Friday

December 15th, 2017

Insight

Scandinavia learns a hard lesson: The welcome mat for immigrants disappears under waves of migrants

Wesley Pruden

By Wesley Pruden

Published Feb. 4, 2016

The rewards of pride and piety have suddenly expired in Scandinavia. The northern democracies, accustomed to dispensing unwanted tutelage in sanctimony, have cancelled their welcome for the wave of migrants from the Middle East and North Africa trying to break down the door to Europe.

The Scandinavians, particularly the Swedes, have sometimes claimed humanitarian credentials while betraying their neighbors. Sweden, which professed to be neutral in World War II, was a critical supplier of high-quality munitions to the Nazis, permitting them to cross Swedish territory to invade Norway, and usually rejecting refugees.

Norway, too, has been anxious to deliver political nostrums to others. Its mediation in the Sri Lankan civil war muddled the issues and the civil war became a bloodbath. Though the Scandinavians pose as the moral arbiters of the West, their "model democracy" has created many unacknowledged social problems.

Sweden now says it will reject up to 80,000 asylum seekers who arrived last year, half of whom the government says will be forcibly deported. The government has told police and immigration authorities to prepare for a sharp increase in deportations, and to arrange charter flights of migrants to their country of origin. That will be difficult because some countries of origin, prominently Pakistan, won't take them back. Sweden is trying to persuade other European Union countries, including Germany, to make sure the departing flights are filled to capacity.

Sweden took in more than 160,000 asylum applications last year, by far the largest number in proportion to its population of 9.5 million, approximately equal to the population of Michigan or North Carolina. Sweden followed Denmark in closing the door to refugees. Sweden now requires identification of each migrant, and says it will confiscate the assets of arrivals to pay for their accommodation. Norway has begun deporting arriving migrants through its Arctic border with Russia. The interior minister of Finland, with a long history of resisting Russian aggression, says it will expel about two-thirds of the 32,000 asylum seekers it originally accepted in 2015.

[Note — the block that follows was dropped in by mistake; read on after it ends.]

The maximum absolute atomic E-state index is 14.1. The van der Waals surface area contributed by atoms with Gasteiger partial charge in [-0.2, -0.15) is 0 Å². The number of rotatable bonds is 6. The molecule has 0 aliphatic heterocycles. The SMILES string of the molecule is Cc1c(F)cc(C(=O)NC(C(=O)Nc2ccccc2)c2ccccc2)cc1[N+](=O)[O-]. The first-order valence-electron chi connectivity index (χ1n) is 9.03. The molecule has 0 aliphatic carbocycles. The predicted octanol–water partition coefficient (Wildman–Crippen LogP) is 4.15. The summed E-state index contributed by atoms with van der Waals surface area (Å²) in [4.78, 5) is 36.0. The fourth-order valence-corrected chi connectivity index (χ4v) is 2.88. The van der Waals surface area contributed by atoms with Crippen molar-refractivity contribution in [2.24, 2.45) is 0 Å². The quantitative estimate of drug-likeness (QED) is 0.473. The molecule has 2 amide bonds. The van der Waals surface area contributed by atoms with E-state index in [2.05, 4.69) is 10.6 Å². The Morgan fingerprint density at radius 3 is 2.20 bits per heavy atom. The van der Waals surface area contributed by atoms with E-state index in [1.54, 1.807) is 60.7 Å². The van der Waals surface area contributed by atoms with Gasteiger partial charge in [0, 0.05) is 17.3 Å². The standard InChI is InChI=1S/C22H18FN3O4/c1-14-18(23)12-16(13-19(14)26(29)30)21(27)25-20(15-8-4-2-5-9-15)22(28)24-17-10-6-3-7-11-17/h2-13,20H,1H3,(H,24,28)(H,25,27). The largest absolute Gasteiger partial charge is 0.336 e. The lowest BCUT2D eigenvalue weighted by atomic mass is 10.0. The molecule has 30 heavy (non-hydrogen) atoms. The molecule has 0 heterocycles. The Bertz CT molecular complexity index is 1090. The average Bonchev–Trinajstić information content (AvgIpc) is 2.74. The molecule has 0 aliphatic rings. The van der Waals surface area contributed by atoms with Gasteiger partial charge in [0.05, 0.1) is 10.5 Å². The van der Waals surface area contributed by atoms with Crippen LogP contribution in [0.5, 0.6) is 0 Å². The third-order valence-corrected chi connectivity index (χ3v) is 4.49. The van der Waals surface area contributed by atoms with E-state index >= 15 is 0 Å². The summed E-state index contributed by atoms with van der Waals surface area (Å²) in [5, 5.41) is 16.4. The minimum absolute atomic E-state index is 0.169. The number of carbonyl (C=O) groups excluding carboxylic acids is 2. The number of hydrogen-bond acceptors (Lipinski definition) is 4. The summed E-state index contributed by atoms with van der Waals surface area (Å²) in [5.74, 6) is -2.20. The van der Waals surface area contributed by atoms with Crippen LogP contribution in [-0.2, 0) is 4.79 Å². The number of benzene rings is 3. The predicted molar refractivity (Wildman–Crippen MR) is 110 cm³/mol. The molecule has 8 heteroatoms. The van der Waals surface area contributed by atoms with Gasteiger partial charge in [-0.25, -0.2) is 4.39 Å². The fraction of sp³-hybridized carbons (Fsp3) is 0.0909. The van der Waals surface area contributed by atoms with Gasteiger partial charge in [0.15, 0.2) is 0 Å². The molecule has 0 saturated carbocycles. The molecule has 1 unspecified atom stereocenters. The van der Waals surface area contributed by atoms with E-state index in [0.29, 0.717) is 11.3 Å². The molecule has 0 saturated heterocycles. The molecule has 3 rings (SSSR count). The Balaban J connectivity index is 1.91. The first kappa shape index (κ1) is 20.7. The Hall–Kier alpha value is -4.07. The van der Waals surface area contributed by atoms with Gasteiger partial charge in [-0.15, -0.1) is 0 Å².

The open door to Scandinavia, like the welcome in the rest of Europe, is closing, in part to preserve the native culture. Angela Merkel, the chancellor of Germany, is a villain within her conservative coalition for her earlier welcome to all. The arrival of more than a million migrants in Germany alone - a large majority of them young single men and not the highly advertised families with women and small children - has created a new sense of crisis, with predictions of many more this year.

Germany's elaborate social welfare program, a goal of many of the migrants, is breaking down under the impact of so many with so many demands, sometimes reinforced with riots. The dramatic attacks on young women by young men, many of them newly arriving Muslims, on New Year's Eve in Cologne and other German cities were at first ignored by the mainline media, reinforces the new mood of resistance. Business interests, like the business lobby in the United States, are eager to welcome them for an abundant supply of labor.

Having accelerated the migrant flow, the Europeans, particularly the Scandinavians, face an unexpected emergency of how to block a tsunami of migrants who seek economic opportunity first, rather than opportunity to embrace the culture of their new homeland. Scandinavia in particular is getting an expensive lesson in how the world actually works, and that experience can be a harsh teacher, particularly for Europeans weaned on piety.

Comment by clicking here.

JWR contributor Wesley Pruden is editor emeritus of The Washington Times.

Columnists

Toons

Lifestyles